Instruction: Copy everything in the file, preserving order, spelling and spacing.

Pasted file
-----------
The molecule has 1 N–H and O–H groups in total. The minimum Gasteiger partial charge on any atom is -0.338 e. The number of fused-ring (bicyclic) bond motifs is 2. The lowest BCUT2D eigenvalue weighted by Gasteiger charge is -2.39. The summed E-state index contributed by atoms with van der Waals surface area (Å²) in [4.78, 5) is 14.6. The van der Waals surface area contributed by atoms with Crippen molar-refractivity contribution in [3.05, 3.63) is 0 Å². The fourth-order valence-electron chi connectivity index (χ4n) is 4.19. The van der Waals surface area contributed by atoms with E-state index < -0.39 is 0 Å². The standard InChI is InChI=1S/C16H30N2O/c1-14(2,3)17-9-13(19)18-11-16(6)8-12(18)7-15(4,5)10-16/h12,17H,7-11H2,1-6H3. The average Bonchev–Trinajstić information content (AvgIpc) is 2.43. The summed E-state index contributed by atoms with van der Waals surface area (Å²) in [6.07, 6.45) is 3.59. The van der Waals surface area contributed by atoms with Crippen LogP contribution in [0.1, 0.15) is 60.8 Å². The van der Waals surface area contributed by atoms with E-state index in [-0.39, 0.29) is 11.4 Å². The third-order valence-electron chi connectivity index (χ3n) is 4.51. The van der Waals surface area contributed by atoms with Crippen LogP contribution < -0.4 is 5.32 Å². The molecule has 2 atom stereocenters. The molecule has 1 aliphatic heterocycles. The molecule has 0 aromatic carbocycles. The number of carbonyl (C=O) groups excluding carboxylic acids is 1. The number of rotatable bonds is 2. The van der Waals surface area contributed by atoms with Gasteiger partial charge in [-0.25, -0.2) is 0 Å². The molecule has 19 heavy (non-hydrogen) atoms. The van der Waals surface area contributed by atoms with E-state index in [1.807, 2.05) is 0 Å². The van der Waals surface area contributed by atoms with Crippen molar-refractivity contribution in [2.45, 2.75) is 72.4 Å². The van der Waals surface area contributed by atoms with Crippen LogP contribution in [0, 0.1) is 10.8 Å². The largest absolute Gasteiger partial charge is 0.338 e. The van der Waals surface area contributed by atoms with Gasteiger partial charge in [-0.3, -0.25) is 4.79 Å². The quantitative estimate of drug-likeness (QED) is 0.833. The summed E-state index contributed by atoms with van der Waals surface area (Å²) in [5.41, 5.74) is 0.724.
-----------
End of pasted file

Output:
The molecule has 1 N–H and O–H groups in total. The minimum Gasteiger partial charge on any atom is -0.338 e. The number of fused-ring (bicyclic) bond motifs is 2. The lowest BCUT2D eigenvalue weighted by Gasteiger charge is -2.39. The summed E-state index contributed by atoms with van der Waals surface area (Å²) in [4.78, 5) is 14.6. The van der Waals surface area contributed by atoms with Crippen molar-refractivity contribution in [3.05, 3.63) is 0 Å². The fourth-order valence-electron chi connectivity index (χ4n) is 4.19. The van der Waals surface area contributed by atoms with E-state index < -0.39 is 0 Å². The standard InChI is InChI=1S/C16H30N2O/c1-14(2,3)17-9-13(19)18-11-16(6)8-12(18)7-15(4,5)10-16/h12,17H,7-11H2,1-6H3. The average Bonchev–Trinajstić information content (AvgIpc) is 2.43. The summed E-state index contributed by atoms with van der Waals surface area (Å²) in [6.07, 6.45) is 3.59. The van der Waals surface area contributed by atoms with Crippen LogP contribution in [0.1, 0.15) is 60.8 Å². The van der Waals surface area contributed by atoms with E-state index in [-0.39, 0.29) is 11.4 Å². The third-order valence-electron chi connectivity index (χ3n) is 4.51. The van der Waals surface area contributed by atoms with Crippen LogP contribution < -0.4 is 5.32 Å². The molecule has 2 atom stereocenters. The molecule has 1 aliphatic heterocycles. The molecule has 0 aromatic carbocycles. The number of carbonyl (C=O) groups excluding carboxylic acids is 1. The number of rotatable bonds is 2. The van der Waals surface area contributed by atoms with Gasteiger partial charge in [-0.25, -0.2) is 0 Å². The molecule has 19 heavy (non-hydrogen) atoms. The van der Waals surface area contributed by atoms with E-state index in [1.807, 2.05) is 0 Å². The van der Waals surface area contributed by atoms with Crippen molar-refractivity contribution in [2.45, 2.75) is 72.4 Å². The van der Waals surface area contributed by atoms with Crippen LogP contribution in [0, 0.1) is 10.8 Å². The largest absolute Gasteiger partial charge is 0.338 e. The van der Waals surface area contributed by atoms with Gasteiger partial charge in [-0.3, -0.25) is 4.79 Å². The quantitative estimate of drug-likeness (QED) is 0.833. The summed E-state index contributed by atoms with van der Waals surface area (Å²) in [5.41, 5.74) is 0.724.